with the spilled blood of his victim, raises himself and turns to look as me.  I
then realized there was no difference between the Lamanites and the Nephites.

Until this moment, no one in this scene has looked me directly in the eye, but
the Lord has not yet finished teaching me.  Now, the gaze of this powerful
Lamanite falls upon me and I know that he has made a conscious decision that I
am the next victim.  In this fleeting moment I can see the darkness of his eyes.  
There is no spark of light there for the adversary has complete control.  In that
moment, I knew that I was going to die and there was such a total sinking feeling
in my soul that I whimpered, “Enough,” almost as though I wished the Lamanite
could hear me.  I was not speaking to God for I am a Nephite and had turned
away from God.  So at this lowest point, at the moment of death, I had no where
to turn.  There was nothing.  I was witnessing the empty and harrowing
experience of facing death without God and without hope.  At this moment, I
have the first pangs of remorse, but alas not repentance, in that I realize that our
pride has brought us to this abyss of darkness.  Here the scene ended.  It
dissipated before my eyes and once again I was looking at a bare ravine.

The ninety plus degree wind blew into my face and I shivered for I was still
deathly cold from my fear and brush with death.  I sat for several moments and
contemplated what I had just witnessed, not so much in disbelief as in shock.  
Still finding myself shivering I was able to find strength to stand up and
shakingly took several steps toward the barbed-wire fence that I had crossed to
find this location.  I stood steadying myself for several moments while I tried to
stop shaking before I crossed the fence.  I turned the radio on and informed the
coordinator that I was now on my way back.  Even as I spoke I realized that my
voice was completely hoarse.  I don’t know why I was hoarse for I don’t recall
screaming or making any sounds, but yet I could barely speak.  And, as I am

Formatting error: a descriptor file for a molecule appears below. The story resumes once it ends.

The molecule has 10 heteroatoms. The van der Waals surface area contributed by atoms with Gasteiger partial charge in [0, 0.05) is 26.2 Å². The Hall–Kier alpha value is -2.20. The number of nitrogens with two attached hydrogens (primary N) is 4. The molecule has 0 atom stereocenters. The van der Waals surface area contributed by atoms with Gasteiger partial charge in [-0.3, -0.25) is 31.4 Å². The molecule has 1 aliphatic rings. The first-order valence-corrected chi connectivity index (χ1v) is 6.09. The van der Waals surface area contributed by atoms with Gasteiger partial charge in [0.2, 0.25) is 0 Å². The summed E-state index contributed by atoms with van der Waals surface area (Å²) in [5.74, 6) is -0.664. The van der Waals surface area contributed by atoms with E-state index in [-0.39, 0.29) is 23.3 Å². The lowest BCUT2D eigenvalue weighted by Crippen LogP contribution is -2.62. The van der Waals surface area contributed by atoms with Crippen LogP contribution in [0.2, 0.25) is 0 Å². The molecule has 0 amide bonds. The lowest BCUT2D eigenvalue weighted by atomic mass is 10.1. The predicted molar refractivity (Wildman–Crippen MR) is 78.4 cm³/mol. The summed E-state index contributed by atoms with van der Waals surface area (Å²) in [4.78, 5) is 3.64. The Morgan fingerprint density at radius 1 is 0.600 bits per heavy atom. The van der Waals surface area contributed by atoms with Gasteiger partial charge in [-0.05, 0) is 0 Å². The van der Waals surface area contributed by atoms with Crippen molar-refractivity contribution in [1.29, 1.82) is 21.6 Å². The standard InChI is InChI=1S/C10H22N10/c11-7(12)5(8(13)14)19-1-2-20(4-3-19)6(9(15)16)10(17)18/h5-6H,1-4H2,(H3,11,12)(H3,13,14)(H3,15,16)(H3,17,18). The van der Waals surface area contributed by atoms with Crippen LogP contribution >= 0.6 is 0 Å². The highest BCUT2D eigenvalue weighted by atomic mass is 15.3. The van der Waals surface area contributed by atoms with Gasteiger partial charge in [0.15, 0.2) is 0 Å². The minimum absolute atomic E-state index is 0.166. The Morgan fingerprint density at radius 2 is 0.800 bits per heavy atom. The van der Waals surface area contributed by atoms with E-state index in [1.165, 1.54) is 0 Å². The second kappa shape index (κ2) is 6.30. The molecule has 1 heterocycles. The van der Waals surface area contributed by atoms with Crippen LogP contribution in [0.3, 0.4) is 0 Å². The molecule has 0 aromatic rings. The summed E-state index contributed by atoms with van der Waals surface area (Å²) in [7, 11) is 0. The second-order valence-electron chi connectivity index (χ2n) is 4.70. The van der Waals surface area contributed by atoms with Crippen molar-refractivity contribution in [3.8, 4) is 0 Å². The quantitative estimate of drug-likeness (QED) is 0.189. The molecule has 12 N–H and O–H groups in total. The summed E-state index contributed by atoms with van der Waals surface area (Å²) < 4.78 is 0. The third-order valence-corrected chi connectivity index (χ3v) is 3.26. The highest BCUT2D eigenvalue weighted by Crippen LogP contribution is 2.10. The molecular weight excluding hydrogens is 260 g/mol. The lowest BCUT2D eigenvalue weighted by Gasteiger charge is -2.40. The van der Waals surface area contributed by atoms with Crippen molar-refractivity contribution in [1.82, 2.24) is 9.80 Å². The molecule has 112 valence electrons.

setting this down in print three days later, my throat is still sore.  It took me five
attempts to make it across the barbed wire fence that an hour before I easily
crossed.

As I walked towards the parked vehicles that were still out of view I found myself
constantly staggering.  This seemed to be from numbness in my legs as well as
my arms.  I could still feel the coldness in them though they were not asleep.  
Every two or three breaths my chest would have to shiver.  I was totally relieved
to break over the crest of the hill and see our modern vehicles for it was
reassurance that I was back.  I begin walking through the field to make it to the
vehicles and I slipped and rolled off a seven to eight foot drop to the path below.  
Although I was embarrassed I was not hurt, and all I could think was I could not
wait to be among my brethren again.  I finally made it to the vehicles.  My voice
and demeanor were noticeably changed, but I was so comforted to be among my
brothers and sisters.

I can only thank the Lord for loving me enough to allow me to have this
experience and yet remain intact, thus allowing me a much fuller
comprehension of what actually happened at the very site which we explore.

Thus now armed with a much larger array of archaeological evidence than ever
before, and armed with an unimaginable insight I believe that our team is much
closer to becoming the tool that God needs to have in place for his final day
revelations.